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Potency & Process: A Naturalistic Defense of Mental Causation
AuthorBray, Devin J.
AdvisorNickles, Thomas J.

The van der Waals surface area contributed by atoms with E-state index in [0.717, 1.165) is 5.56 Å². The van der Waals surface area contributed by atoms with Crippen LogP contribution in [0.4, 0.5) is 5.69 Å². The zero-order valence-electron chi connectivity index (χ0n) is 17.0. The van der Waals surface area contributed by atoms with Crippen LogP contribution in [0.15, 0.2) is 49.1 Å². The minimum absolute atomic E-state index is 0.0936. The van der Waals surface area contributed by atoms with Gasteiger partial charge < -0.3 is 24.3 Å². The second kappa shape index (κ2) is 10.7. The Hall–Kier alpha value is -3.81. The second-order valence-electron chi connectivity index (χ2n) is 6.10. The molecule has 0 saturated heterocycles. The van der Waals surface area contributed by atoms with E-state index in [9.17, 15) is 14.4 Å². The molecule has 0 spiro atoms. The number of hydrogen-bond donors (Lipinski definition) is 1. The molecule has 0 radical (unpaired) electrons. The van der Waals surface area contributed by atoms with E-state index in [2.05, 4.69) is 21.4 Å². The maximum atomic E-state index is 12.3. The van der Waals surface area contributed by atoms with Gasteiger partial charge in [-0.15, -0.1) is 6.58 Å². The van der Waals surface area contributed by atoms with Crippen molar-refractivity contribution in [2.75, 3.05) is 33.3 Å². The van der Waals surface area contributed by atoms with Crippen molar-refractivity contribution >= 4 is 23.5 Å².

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It has been argued extensively in contemporary philosophy of mind and neuroscience that physicalism precludes the possibility of robust mental causation. “Exclusion arguments” of the sort offered by Jaegwon Kim present the physicalist with an apparent dilemma: either all putatively “mental” causation reduces to mere “bottom-up” causation, or else it is epiphenomenal. However, the purportedly “scientific” premises that bolster these arguments can be argued are metaphysically overladen, smuggling in assumptions about the fundamental nature of matter that are not warranted by our best current data. By examining the evidence against such assumptions and the feasibility of alternative metaphysical frameworks, serious doubt can be cast on the validity of Exclusion arguments. Accepting the plausibility of causal entanglements leading from the “top down,” so to speak, also turns out to be a better fit with experimental practice, especially in explaining psychosomatic medical phenomena.